Lantern Cafe has decent oxtail pho


My friends and I are always thrilled to check out a new restaurant. My girlfriend who lives in the area spotted this new Vietnamese restaurant and we decided it was going to be our next lunch destination. I meet up with these gals once every few weeks and it’s not only a time for us to share a meal, but also, share the on- goings in our lives we wanted to talk about. Lantern Cafe was a no-frills place located in the same strip mall as The Meat House. The decor is sparse but it was clean and service attentive.

We started with Spring Rolls (Gỏi cuốn $4.50), fresh rolls stuffed with shrimp, pork, vermecelli rolled in rice paper. The accompanying hoisin based sauce is good, topped with crushed peanuts.

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The Spring Rolls (chả giò $4.95) are fried perfectly crispy and I like them rolled with the lettuce and cilantro they provide you with on the plate. The nuoc mam dipping sauce is mild and subtle but sufficed especially with a squirt of sriracha.

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I saw Lotus Stem Salad (Gỏi Ngó Sen $9.95) on the menu and was immediately excited. Unfortunately, this was the only disappointing dish we ordered (or should I say, “I ordered”) as the lotus stems were scarce and there was a ton of daikon cut the same size as the lotus stem tossed in to make it look like there was more. They were generous with the cha siu (barbecued pork) and shrimp, but I wanted more lotus stem and there wasn’t much of it — yes I picked through it!

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We were very excited about Oxtail Pho (Phở Duôi Bò $7.75) on the menu. Very few restaurants outside of Westminster serve oxtail pho, and having said that, only a handful of the thousands of restaurants in Little Saigon offer oxtail pho. The one here is decent and the broth is flavorful. There wasn’t much MSG detected either so that’s a plus!

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I’m a huge fan of Claypot Rice (Cơm Tay Cầm $8.75) so to find it here was great. The toppings on the rice were flavorful with chicken, shrimp, and vegetables including baby corn. I was hoping for some crispy rice on the bottom of the claypot but there was none to be found.

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Combination Chow Fun (Hủ Tiếu Xào Thập Cẩm $9.50) was actually very tasty albeit some of the noodles were clumped up. One thing I noticed is they do not skimp on ingredients. There was ample chicken, vegetables and cha siu (barbecued pork) on the plate.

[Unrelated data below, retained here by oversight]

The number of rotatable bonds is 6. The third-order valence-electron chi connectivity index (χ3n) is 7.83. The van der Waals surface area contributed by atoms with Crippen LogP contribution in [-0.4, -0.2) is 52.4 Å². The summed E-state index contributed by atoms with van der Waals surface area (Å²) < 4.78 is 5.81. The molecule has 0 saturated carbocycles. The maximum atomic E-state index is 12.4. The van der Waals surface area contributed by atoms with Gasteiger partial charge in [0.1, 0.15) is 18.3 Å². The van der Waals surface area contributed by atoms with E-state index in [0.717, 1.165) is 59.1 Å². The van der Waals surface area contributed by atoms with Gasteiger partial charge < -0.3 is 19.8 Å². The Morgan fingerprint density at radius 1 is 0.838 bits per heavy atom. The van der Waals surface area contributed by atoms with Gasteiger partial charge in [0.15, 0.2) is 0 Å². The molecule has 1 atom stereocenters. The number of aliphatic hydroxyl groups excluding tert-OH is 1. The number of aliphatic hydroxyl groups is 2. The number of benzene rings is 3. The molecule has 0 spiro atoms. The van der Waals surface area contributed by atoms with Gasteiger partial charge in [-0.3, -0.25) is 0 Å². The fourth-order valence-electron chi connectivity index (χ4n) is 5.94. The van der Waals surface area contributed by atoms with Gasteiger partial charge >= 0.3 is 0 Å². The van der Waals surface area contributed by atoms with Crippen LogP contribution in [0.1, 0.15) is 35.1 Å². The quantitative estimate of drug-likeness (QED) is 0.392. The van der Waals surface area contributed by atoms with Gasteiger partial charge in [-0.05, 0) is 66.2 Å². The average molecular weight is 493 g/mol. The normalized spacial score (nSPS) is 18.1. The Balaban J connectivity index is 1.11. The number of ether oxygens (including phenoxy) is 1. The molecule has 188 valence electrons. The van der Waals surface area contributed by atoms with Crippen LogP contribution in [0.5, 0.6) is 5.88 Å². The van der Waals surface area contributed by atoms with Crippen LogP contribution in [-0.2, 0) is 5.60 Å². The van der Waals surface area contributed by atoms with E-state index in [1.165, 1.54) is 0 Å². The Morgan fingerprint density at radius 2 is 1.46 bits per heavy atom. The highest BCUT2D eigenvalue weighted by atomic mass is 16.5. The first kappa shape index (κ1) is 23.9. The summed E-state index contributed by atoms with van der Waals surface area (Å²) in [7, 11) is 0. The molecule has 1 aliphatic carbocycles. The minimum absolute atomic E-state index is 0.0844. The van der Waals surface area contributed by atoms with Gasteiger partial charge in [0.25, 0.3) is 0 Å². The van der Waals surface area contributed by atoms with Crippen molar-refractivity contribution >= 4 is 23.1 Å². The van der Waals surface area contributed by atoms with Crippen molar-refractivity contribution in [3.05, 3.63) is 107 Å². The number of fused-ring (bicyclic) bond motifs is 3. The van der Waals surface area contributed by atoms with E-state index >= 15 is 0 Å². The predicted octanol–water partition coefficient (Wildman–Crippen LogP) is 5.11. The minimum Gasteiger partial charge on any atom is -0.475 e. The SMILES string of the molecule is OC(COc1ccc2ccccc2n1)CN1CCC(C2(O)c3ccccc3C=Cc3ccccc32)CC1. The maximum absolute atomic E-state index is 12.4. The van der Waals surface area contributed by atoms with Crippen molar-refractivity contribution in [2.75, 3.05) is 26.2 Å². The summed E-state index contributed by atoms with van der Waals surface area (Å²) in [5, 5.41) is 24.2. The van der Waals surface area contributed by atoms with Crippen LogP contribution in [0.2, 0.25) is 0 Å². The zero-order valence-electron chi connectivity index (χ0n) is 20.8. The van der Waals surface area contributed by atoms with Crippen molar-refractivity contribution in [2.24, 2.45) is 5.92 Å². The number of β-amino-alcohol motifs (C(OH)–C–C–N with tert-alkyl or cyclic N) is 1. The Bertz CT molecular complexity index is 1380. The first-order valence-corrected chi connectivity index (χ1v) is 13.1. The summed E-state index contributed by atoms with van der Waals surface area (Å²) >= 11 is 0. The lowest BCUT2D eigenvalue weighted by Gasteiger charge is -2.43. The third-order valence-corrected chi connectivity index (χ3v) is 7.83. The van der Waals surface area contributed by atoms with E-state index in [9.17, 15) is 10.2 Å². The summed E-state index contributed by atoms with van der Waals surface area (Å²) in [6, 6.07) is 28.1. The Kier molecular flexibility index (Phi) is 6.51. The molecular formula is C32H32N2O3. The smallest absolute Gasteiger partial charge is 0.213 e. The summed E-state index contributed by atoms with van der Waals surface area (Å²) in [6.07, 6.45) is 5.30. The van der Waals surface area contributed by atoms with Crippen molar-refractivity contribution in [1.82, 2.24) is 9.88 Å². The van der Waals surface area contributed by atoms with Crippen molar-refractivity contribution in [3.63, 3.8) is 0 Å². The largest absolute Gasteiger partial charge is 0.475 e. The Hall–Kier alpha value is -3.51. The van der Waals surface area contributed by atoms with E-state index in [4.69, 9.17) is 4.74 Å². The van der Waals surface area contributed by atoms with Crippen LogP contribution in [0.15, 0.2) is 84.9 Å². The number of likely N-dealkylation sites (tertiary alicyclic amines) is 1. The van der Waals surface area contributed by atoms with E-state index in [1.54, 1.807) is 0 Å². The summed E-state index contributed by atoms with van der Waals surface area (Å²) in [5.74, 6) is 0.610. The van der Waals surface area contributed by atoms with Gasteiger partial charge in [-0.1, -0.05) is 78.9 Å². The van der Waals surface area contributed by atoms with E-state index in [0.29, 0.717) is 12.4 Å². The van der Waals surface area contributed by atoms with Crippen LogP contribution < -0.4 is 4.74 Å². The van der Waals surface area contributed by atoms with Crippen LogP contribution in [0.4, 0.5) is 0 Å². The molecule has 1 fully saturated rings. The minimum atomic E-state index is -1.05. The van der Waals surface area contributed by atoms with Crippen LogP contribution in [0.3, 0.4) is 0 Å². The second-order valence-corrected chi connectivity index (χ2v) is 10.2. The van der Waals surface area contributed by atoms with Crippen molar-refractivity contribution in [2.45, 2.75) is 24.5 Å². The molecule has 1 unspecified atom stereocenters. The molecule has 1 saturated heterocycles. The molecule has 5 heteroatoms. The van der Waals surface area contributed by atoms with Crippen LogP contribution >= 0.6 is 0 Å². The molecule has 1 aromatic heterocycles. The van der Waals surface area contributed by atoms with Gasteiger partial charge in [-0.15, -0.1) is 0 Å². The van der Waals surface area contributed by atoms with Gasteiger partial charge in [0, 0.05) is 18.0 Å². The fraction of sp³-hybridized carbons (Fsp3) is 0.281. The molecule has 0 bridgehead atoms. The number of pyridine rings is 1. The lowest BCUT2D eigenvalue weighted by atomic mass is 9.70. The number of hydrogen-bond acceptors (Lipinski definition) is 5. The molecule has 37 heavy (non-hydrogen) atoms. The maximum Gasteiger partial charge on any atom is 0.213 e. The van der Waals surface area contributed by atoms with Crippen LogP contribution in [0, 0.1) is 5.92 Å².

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The food here is decent. Little Saigon it definitely is not, but when I don’t feel like driving out there, this place suffices, especially when I’m in the mood for oxtail pho.

Lantern Cafe
103 E 17th Street
Costa Mesa, CA 92627
Tel: 949-515-9090

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fusion fare at Little Sister Manhattan Beach

The start of my birthday celebrations brought us to Manhattan Beach. My friends and I are huge fans of the restaurant scene in the area but this time, we wanted to check out something we hadn’t tried before. Just across the street from two of our favorite Manhattan Beach restaurants — Chef David Lefevre’s two incredible offerings, MB Post and Fishing With Dynamite — is Little Sister.

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I actually had no idea the restaurant belonged to Tin Vuong, formerly of Sapphire in Laguna Beach. I had met Chef Vuong at the Kitchen Takeover event at Abigail’s early this year and knew he had opened WildCraft Sourdough Pizza, but I didn’t know he was affiliated with Little Sister as well.

We arrived early for our 5.30pm reservation and immediately ordered a large bottle of Shimizo-No-Mai Pure Snow ($24) chilled sake. It arrives in an earthen serving vessel which continued to keep the sake cold throughout our meal. The milky rice wine was very palatable and had a slight hint of sweetness to it.

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Ma La Beef Tartare ($12) was our first dish of the night. I love “ma la”, the flavor and sensation attributed to the Szechuan peppercorn. The numbing effects of the peppercorn is exhilarating, perhaps a little intoxicating even. The tartare had only a hint of the “ma la” and although I wasn’t able to taste the pear, I detected the pine nuts here and there. The bone marrow vin and quail egg helped elevate the flavors, however, the beef was a bit too chewy and could have been diced smaller.

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XO Pea Tendrils ($8) was absolutely perfect. Crazy how I’ve never thought to use conpoy (dried scallops) shards when I make my pea tendrils. I didn’t care for the crushed almonds because its flavor overpowered the delicate tendrils, but the addition of lime juice was a very nice touch.

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I was excited to try Confit Duck “Goi Vit” ($14), a Vietnamese style salad with red cabbage, sweet onions, carrots, green papaya and rau ram (Vietnamese coriander). The salted apricot vin it was tossed in needed more heat and more acid. I asked for lime wedges and more chilis and added them to the salad. At this point, Chef Vuong stopped by the table and asked us how everything was tasting — I didn’t think he remembered me. I told him that the salad lacked the heat and tartness I was accustomed to. We had a quick discussion and I guess the clientele dictates the flavors. So when you visit Little Sister, tell them you want it hardcore if you want it authentic.